"It's not what you preach, it's what you tolerate" is a quote from the book Extreme Ownership and is a principle that I have seen play out in many businesses.
Many managers and business owners spend an incredible amount of time talking about and taking action around company culture. One of the quickest ways to undo all of the time and effort a company has put into creating great culture, is for the leadership team to fail to hold to the standards that they themselves have set.
When we consider company values, I would estimate the most common word used across multiple companies would be Integrity. The reason so many people use this as a core value is because Integrity really does matter to them. They know that when they have a team and a culture that operates from a place of integrity, it builds trust and relationship. The irony is that it is this very commitment to Integrity as a core value that results in undermining the very culture that they are striving to build.
Insisting that people update the CRM and keep their actions current and live - then failing to do so in a management role - is one of the surest ways to send a message to your staff that it doesn't actually matter what you say. Team members know that integrity is important to the management. When they see management members not doing key activities - ones that have been identified as important - then if they don't do their own key activities, they have complete confidence that they will not be pulled up on it because management are not setting the example. If ever team members are pulled up by management, they can just point right back at them.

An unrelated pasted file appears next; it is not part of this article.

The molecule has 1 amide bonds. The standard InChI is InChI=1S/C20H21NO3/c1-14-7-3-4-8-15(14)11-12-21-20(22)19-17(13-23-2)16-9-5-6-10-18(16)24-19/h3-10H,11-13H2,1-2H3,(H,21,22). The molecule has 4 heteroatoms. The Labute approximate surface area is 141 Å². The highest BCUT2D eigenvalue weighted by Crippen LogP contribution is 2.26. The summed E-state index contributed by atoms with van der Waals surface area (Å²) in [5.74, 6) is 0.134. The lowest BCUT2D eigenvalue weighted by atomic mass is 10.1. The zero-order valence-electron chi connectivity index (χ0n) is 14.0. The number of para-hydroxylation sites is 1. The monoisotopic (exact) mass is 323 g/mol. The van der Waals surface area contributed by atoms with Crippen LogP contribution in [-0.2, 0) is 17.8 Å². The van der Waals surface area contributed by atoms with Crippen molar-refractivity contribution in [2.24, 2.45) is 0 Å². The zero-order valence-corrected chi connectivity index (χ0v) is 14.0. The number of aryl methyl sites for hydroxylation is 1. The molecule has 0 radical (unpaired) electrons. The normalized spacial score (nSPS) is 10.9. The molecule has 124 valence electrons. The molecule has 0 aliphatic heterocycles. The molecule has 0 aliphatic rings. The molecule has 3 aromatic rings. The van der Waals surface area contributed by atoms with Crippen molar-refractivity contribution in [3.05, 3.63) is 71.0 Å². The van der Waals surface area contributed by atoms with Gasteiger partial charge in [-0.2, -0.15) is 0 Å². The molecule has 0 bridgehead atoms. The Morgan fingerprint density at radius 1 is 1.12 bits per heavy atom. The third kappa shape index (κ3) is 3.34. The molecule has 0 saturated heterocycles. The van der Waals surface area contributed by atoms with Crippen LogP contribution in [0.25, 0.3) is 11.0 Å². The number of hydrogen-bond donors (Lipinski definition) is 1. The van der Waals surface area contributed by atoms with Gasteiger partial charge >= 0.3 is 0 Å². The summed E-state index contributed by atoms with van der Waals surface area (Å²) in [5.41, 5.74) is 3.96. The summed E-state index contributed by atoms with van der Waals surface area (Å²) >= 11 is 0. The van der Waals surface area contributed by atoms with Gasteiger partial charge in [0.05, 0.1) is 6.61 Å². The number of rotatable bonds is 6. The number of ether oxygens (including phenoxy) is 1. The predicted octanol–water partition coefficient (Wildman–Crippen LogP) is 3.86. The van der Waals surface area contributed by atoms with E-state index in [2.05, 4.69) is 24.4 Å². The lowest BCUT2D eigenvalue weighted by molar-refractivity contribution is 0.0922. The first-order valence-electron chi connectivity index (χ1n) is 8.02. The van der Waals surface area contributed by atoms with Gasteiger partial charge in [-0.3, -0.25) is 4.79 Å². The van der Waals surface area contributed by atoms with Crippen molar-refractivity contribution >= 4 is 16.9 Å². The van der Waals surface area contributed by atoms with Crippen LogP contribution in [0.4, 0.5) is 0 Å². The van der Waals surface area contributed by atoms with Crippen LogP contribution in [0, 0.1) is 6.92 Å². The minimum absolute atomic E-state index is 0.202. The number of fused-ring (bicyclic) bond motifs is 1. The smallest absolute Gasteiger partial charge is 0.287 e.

This doesn't mean management members have to be perfect. However, if the company are wanting to build a culture to the potential they are capable of, they must be willing to be open and vulnerable to receive feedback, and mature enough to act on that and change what is needed. It is a very powerful method to use yourself as an example of "how things are not being done" -v- "how we want them to be done" - and then following through on that. It shows a solid commitment to living what you profess, and set the tone for the very culture you want to build.
Actions speak louder than words - and your commitment sets the example of "follow-through on words" to your team will strongly contribute to the culture that is built and maintained in your business.